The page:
Scientists are constantly discovering new ways this exciting technology can be used to improve our health and extend lifespans, whether that’s software to detect skin cancer or a program that can pick the most viable embryo option for IVF treatment. Now, researchers are using AI scans to detect Alzheimer’s almost a decade earlier than doctors making a diagnosis based on symptoms alone.
Alzheimer's is the most common form of dementia, affecting over 5 million Americans. It's a progressive, neurodegenerative disease – patients might start off by feeling a little more forgetful or confused than usual, but their symptoms will worsen over time. Although there isn't a known cure, drugs and lifestyle changes can be effective at slowing down and reducing symptoms when the disease has been discovered early.
In a study, published earlier this month, researchers developed a machine-learning algorithm to detect Alzheimer's in brain scans 86 percent of the time. Even more impressively, it identified changes in the brain that showed mild cognitive impairment (MCI) 84 percent of the time.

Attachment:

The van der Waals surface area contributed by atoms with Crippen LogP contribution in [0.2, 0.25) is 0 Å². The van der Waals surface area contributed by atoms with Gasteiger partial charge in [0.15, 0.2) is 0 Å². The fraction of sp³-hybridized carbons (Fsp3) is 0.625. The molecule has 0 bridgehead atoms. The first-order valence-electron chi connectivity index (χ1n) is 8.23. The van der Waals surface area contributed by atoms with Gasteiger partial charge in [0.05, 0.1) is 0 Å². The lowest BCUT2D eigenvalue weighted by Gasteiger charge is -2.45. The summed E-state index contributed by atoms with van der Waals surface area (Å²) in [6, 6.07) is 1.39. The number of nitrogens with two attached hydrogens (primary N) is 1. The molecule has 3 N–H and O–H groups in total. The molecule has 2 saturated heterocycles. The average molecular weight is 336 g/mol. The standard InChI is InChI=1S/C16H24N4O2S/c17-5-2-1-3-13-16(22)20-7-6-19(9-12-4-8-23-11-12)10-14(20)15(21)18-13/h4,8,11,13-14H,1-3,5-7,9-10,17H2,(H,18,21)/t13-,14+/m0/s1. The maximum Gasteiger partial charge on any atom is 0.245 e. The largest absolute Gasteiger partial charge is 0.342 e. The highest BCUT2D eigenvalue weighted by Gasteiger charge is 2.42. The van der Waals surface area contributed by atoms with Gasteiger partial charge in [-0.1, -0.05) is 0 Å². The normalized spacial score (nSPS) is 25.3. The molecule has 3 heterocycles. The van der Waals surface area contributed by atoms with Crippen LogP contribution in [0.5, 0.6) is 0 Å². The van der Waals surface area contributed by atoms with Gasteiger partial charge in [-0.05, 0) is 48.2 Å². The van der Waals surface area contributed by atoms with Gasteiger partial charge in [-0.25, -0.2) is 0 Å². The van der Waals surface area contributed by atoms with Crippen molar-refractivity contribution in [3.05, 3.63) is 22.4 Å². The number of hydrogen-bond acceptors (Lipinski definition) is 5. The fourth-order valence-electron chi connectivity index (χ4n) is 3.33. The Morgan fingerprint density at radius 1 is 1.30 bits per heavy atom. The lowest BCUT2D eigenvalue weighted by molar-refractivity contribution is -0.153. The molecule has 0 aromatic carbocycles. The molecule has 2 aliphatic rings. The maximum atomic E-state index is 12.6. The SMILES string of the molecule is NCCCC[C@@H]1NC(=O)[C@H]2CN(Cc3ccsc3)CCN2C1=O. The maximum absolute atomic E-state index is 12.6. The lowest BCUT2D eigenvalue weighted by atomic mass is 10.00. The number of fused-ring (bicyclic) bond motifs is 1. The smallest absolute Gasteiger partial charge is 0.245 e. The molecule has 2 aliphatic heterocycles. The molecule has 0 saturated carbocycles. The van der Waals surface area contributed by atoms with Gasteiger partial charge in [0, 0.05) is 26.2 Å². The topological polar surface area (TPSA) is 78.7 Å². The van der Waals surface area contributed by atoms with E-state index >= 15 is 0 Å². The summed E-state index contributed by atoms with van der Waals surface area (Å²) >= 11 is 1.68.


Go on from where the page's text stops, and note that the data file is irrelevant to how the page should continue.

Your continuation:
Nicola Amoroso, Marianna La Rocco, and colleagues from the University of Bari, Italy, taught AI software to tell the difference between healthy and unhealthy brains using MRI scans from the Alzheimer’s Disease Neuroimaging Initiative. Each scan was split into several small sections, which were analyzed for neuronal connectivity. The researchers discovered that the algorithm was most effective at analyzing brain regions of 2,250 to 3,200 cubic millimeters – which just so happens to be the same size as anatomical structures associated with the disease (e.g. the amygdala and hippocampus), La Rocca told New Scientist.